Researchers develop synthetic organisms capable of reproducing
image: University of Vermont

Researchers develop synthetic organisms capable of reproducing

Researchers have created synthetic organisms that are capable of self-replicating. Dubbed “Xenobots,” these tiny millimeter-wide biological machines can now reproduce as well – a huge leap in synthetic biology.

The study published in the Proceedings of the National Academy of Sciences, explains how a team from the University of Vermont, Tufts University, and Harvard University made use of Xenopus Laevis frog embryonic cells to create the Xenobots.

Their original work began in 2020 when the Xenobots were first “built.” The team created an algorithm that brought together countless cells together to construct several biological machines, eventually settling on embryonic skin cells from frogs.

The beginning of robotic uprising?

The machine bodies were assembled with the help of biological cellular material and artificial electrodes. When they were activated, the cells started working together. The skin cells started forming into “bodies” that are capable of performing specific tasks, such as pushing microscopic objects around or moving in formation.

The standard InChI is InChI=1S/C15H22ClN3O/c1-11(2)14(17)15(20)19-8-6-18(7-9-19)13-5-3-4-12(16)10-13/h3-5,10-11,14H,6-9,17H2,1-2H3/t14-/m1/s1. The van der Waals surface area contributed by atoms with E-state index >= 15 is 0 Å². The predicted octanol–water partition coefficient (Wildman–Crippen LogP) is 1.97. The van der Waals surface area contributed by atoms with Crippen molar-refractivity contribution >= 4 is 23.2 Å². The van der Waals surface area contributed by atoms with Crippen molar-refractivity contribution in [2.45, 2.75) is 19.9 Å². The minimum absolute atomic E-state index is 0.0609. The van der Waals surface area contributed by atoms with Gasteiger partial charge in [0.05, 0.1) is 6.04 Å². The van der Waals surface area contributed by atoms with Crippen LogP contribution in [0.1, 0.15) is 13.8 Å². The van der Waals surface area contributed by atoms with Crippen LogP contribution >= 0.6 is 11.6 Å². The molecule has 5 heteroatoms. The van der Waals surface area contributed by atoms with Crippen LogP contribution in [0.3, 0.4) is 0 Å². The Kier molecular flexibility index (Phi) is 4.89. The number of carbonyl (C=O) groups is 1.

“With the right design — they will spontaneously self-replicate,” research co-leader Joshua Bongard said in a press statement

It’s natural to believe these tiny Xenobots will one day be responsible for a robotic uprising, but the biological machines aren’t harmful. Unlike existing technology, Xenobots can be turned off, and in around seven days, biodegrade as any skin cell would.

Faster and more efficient algorithms

Besides, the team isn’t planning to release Xenobots into the world to be robotic helpers. Rather, the idea is to study how their creation would result in faster and more efficient algorithms that can manipulate already living cells. It remains to be seen what lies in the future for this discovery of synthetic organisms.

“If we knew how to tell collections of cells to do what we wanted them to do, ultimately, that’s regenerative medicine — that’s the solution to traumatic injury, birth defects, cancer, and aging,” said Tuft’s Michael Levin, a co-author on the study. “All of these different problems are here because we don’t know how to predict and control what groups of cells are going to build. Xenobots are a new platform for teaching us.”

Disclaimer: The above article has been aggregated by a computer program and summarised by an Steamdaily specialist. You can read the original article at uvm
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